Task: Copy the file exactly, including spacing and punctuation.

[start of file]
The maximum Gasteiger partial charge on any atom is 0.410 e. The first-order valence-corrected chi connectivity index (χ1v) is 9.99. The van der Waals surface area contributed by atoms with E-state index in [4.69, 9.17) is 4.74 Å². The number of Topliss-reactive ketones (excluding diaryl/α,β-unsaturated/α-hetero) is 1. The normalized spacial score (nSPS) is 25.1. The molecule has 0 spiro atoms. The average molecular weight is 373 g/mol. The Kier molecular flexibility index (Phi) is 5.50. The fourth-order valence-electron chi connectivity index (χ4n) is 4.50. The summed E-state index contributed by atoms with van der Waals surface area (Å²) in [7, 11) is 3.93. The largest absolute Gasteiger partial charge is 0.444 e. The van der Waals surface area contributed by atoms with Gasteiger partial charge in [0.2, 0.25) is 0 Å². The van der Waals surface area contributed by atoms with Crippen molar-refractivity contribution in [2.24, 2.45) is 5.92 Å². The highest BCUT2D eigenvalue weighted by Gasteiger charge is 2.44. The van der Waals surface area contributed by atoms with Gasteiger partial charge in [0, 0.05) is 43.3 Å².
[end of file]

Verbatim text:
The maximum Gasteiger partial charge on any atom is 0.410 e. The first-order valence-corrected chi connectivity index (χ1v) is 9.99. The van der Waals surface area contributed by atoms with E-state index in [4.69, 9.17) is 4.74 Å². The number of Topliss-reactive ketones (excluding diaryl/α,β-unsaturated/α-hetero) is 1. The normalized spacial score (nSPS) is 25.1. The molecule has 0 spiro atoms. The average molecular weight is 373 g/mol. The Kier molecular flexibility index (Phi) is 5.50. The fourth-order valence-electron chi connectivity index (χ4n) is 4.50. The summed E-state index contributed by atoms with van der Waals surface area (Å²) in [7, 11) is 3.93. The largest absolute Gasteiger partial charge is 0.444 e. The van der Waals surface area contributed by atoms with Gasteiger partial charge in [0.2, 0.25) is 0 Å². The van der Waals surface area contributed by atoms with Crippen molar-refractivity contribution in [2.24, 2.45) is 5.92 Å². The highest BCUT2D eigenvalue weighted by Gasteiger charge is 2.44. The van der Waals surface area contributed by atoms with Gasteiger partial charge in [0, 0.05) is 43.3 Å².